It should be noted that Jack wrote this article in 2012 prior to his death in 2015 and eleven years after the tragedy of 9-11. In 2010 we witnessed the Arab Spring which was a pro-democratic movement among Arab communities that sought to end oppressive regimes. Today, the history of the Arab Spring is hallmarked by instability and oppression in many of the counties across North Africa and the Middle East. But those with radical Islamic views took center stage during the early 2,000s, seeking widespread control and also the removal of western customs from their own culture. It would make sense that during the writing of Jack’s article, Islam posed a threat to western ways of life and certainly to Christians around the world. And I can understand that through his biblical research, he concluded the rider upon the white horse could be from the world of Islam or a descendant of Ishmael.

Today’s threats on our Christian culture have multiplied, lining up with many of the prophetic signs found in Matthew 24. And with the prophesies of one great leader of nations found in Revelation 13 and Daniel 7, the timing is ripe for a supposed hero to come to the rescue of the worldwide crises knocking at our earthly doors. What the ethnicity or religious background of this leader is, I cannot say for certain. But Jack’s speculation of an antichrist coming out of the Islamic world is more than interesting.

Whomever occupies the saddle of the white horse, this person is given authority and power over mankind for a time.

Following the white horse, three more riders come forth as the next three seals are broken and things get very … well … apocalyptic.

Stay tuned for more and keep watch as events in our world unfold according to Holy writ.

It’s an exciting time to be alive.

And don’t forget for one second that Jesus is coming back.

If I perish, I perish,


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More From The Blog


VOLUME 1 – AS IT IS IN HEAVEN (Scroll down to link)

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Blog 2
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Blog 7
Blog 8

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You are Precious Fruit and More

James 5:7-8 Be patient, therefore, brothers, until the coming of the Lord. See how the farmer waits for the precious fruit of the earth, being patient about it, until it receives the early and latter rains. You also, be patient. Establish your hearts for the coming of the Lord is at hand.

I love the way James compares our Maker to a farmer and you and me to God’s precious fruit. As the Farmer God waters and prunes His garden, the objects of his affections develop.

The Farmer keeps His eye on the coming, delightful fruit of His labors, anticipating the day He plucks you from the vine, holds you up in His palm, and examines His prize.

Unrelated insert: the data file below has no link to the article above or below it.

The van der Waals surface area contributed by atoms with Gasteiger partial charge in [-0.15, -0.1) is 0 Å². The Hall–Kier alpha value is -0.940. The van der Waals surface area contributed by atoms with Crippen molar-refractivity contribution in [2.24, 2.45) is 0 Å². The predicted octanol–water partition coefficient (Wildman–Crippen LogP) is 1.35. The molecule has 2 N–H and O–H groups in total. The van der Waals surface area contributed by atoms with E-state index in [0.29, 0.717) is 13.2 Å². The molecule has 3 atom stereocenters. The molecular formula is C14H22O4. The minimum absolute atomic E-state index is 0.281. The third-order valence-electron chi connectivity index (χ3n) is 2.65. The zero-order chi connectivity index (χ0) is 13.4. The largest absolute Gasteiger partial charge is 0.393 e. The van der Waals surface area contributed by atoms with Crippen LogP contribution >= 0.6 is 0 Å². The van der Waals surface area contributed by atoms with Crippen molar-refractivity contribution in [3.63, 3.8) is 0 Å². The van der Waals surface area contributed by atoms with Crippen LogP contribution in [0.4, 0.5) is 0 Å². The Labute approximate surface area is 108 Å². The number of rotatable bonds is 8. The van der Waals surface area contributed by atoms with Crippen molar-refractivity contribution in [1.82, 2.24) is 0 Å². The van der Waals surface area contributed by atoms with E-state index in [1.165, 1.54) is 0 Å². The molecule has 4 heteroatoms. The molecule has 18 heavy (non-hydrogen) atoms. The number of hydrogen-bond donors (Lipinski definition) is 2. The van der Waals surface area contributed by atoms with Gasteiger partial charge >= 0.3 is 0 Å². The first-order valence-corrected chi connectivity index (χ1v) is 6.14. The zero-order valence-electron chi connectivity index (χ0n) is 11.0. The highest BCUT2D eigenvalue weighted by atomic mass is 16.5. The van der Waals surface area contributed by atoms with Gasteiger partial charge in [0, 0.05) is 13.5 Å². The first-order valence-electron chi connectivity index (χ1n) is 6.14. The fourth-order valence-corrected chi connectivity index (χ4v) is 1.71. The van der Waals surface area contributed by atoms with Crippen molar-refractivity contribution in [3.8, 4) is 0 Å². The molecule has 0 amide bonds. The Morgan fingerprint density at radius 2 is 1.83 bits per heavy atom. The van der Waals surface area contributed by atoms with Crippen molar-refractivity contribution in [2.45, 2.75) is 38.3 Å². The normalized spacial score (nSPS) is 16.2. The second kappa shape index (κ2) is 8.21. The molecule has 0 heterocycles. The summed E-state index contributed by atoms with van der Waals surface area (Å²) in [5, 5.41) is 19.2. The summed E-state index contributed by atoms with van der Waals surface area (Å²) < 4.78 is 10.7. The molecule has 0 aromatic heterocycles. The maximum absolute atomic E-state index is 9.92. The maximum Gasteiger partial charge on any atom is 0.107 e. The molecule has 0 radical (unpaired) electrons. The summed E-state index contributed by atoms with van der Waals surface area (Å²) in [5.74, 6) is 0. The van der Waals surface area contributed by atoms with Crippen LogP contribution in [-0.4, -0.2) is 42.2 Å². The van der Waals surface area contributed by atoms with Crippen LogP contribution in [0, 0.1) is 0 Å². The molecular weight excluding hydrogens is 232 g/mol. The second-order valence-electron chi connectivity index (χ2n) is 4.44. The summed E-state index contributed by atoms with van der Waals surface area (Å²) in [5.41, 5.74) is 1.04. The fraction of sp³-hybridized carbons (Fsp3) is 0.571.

Fruit Bearing Takes Patience

While James’ point is patience, I couldn’t help but be caught up in the word precious. You and I are precious to Him. That is the mystery, the unbelievable and miraculous mystery of life. We are precious to the God of all.

But to James’s point, let us also be patient, waiting for the cultivation of God’s people. He’s still in the garden, pulling weeds and pruning wild vines. Though we long to see His coming—the great rescue before the days of wrath–there is work to be done. He is not slow in coming, (2 Peter 3:9), preparing to yield a great harvest. And that day is just ahead.

The Fruit Becomes the Worker

Here is another, miraculous mystery revealed in these last days: we, being the fruit are also co-laborers in fields about to be harvested.

1 Corinthians 3:9 For we are God’s fellow workers; you are God’s field, God’s building.

While we are the product of our Maker’s hands, we are also fashioned to work beside Him. As His prized production, we become His co-laborers in the garden. Our jobs are to search out the unruly vines and bring them to the gardener. We also fruit pluck. This is the mystery of God’s unchanging will–you and I are to be building a kingdom for Him to return to. To unravel this mystery, check out my Bible Brief Bible Study for only 10.99 on Amazon.

I have first-hand knowledge that the sharing of God’s Word around the world is speeding up. People groups who have not had access to the Word of Truth are given access through digital means and faster Bible translation efforts. There is work yet to be done, so let us pray, as we patiently wait upon the Lord, that as Jesus prophesied in Matthew 24:14, that His Word go to the ends of the earth, and then . . . the end (or the beginning, I like to say) would come.

The truth: He is coming. And we, anticipating this great and awesome day, should be up to our elbows in garden soil, preparing for a harvest.

Who is with me?

If I perish, I perish,


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Revelation Blog 7, The True Christ is Revealed

In the last blog (Revelation Blog 6), we reviewed the four living creatures John saw in the throne room of Heaven. In these next verses, we’re still in the throne room, but the scene is about to change. Before moving forward, I’d like to remind myself, and you—my favorite people—of the objective of this book. In verse 1 of chapter 1, the purpose of John’s vision is explained: The Revelation of Jesus Christ, which God gave Him to show His bond servants [you and me] the things which must shortly take place. Our purpose in reading/hearing this wild and wooly book of the Bible is clear: we will encounter Christ’s fill revelation and will be told (because our Lord desire’s it) what is coming in the future.

And just in case you find yourself a little overwhelmed with all the imagery and are tempted to move to simpler Scripture, let me remind you that in verse 3 we’re promised to be blessed for reading and/or hearing the words of this prophecy and for heeding the things which are written, for the time is near.

How cool is this? The time is near. God wants you to know stuff. And He blesses you when you want to know stuff.